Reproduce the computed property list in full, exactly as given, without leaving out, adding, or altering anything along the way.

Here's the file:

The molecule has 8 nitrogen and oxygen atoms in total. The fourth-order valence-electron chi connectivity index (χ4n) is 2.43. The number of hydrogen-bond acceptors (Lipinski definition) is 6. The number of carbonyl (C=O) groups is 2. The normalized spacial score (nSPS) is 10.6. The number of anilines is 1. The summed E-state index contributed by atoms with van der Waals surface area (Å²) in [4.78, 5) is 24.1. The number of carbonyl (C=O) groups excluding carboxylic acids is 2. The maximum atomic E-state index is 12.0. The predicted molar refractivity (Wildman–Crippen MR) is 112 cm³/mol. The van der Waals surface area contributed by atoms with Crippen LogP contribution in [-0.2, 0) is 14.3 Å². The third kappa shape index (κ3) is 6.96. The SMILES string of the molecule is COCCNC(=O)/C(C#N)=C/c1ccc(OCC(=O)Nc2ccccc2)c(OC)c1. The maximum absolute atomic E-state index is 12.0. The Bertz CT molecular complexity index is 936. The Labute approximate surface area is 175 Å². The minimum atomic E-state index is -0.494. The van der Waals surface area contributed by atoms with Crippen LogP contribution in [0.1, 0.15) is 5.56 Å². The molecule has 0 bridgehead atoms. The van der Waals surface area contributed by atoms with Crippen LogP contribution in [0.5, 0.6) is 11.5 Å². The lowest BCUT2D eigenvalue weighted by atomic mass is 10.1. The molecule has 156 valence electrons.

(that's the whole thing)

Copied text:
The molecule has 8 nitrogen and oxygen atoms in total. The fourth-order valence-electron chi connectivity index (χ4n) is 2.43. The number of hydrogen-bond acceptors (Lipinski definition) is 6. The number of carbonyl (C=O) groups is 2. The normalized spacial score (nSPS) is 10.6. The number of anilines is 1. The summed E-state index contributed by atoms with van der Waals surface area (Å²) in [4.78, 5) is 24.1. The number of carbonyl (C=O) groups excluding carboxylic acids is 2. The maximum atomic E-state index is 12.0. The predicted molar refractivity (Wildman–Crippen MR) is 112 cm³/mol. The van der Waals surface area contributed by atoms with Crippen LogP contribution in [-0.2, 0) is 14.3 Å². The third kappa shape index (κ3) is 6.96. The SMILES string of the molecule is COCCNC(=O)/C(C#N)=C/c1ccc(OCC(=O)Nc2ccccc2)c(OC)c1. The maximum absolute atomic E-state index is 12.0. The Bertz CT molecular complexity index is 936. The Labute approximate surface area is 175 Å². The minimum atomic E-state index is -0.494. The van der Waals surface area contributed by atoms with Crippen LogP contribution in [0.1, 0.15) is 5.56 Å². The molecule has 0 bridgehead atoms. The van der Waals surface area contributed by atoms with Crippen LogP contribution in [0.5, 0.6) is 11.5 Å². The lowest BCUT2D eigenvalue weighted by atomic mass is 10.1. The molecule has 156 valence electrons.